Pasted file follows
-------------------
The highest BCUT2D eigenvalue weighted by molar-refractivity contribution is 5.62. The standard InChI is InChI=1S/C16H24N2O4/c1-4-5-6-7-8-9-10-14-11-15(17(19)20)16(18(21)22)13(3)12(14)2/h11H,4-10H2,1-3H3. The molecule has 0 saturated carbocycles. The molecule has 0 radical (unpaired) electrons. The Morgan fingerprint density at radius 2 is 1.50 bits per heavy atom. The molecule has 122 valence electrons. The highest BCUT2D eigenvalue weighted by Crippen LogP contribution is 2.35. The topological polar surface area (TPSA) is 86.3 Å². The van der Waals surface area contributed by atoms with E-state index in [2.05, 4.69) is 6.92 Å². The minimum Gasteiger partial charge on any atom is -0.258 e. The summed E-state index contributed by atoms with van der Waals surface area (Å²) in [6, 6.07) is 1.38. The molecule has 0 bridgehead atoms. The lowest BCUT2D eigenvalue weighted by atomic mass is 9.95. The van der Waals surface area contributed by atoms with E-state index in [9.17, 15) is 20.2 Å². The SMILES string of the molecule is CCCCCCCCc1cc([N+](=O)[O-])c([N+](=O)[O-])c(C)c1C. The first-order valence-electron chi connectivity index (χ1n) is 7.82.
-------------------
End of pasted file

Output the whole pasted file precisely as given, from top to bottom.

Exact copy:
The highest BCUT2D eigenvalue weighted by molar-refractivity contribution is 5.62. The standard InChI is InChI=1S/C16H24N2O4/c1-4-5-6-7-8-9-10-14-11-15(17(19)20)16(18(21)22)13(3)12(14)2/h11H,4-10H2,1-3H3. The molecule has 0 saturated carbocycles. The molecule has 0 radical (unpaired) electrons. The Morgan fingerprint density at radius 2 is 1.50 bits per heavy atom. The molecule has 122 valence electrons. The highest BCUT2D eigenvalue weighted by Crippen LogP contribution is 2.35. The topological polar surface area (TPSA) is 86.3 Å². The van der Waals surface area contributed by atoms with E-state index in [2.05, 4.69) is 6.92 Å². The minimum Gasteiger partial charge on any atom is -0.258 e. The summed E-state index contributed by atoms with van der Waals surface area (Å²) in [6, 6.07) is 1.38. The molecule has 0 bridgehead atoms. The lowest BCUT2D eigenvalue weighted by atomic mass is 9.95. The van der Waals surface area contributed by atoms with E-state index in [9.17, 15) is 20.2 Å². The SMILES string of the molecule is CCCCCCCCc1cc([N+](=O)[O-])c([N+](=O)[O-])c(C)c1C. The first-order valence-electron chi connectivity index (χ1n) is 7.82.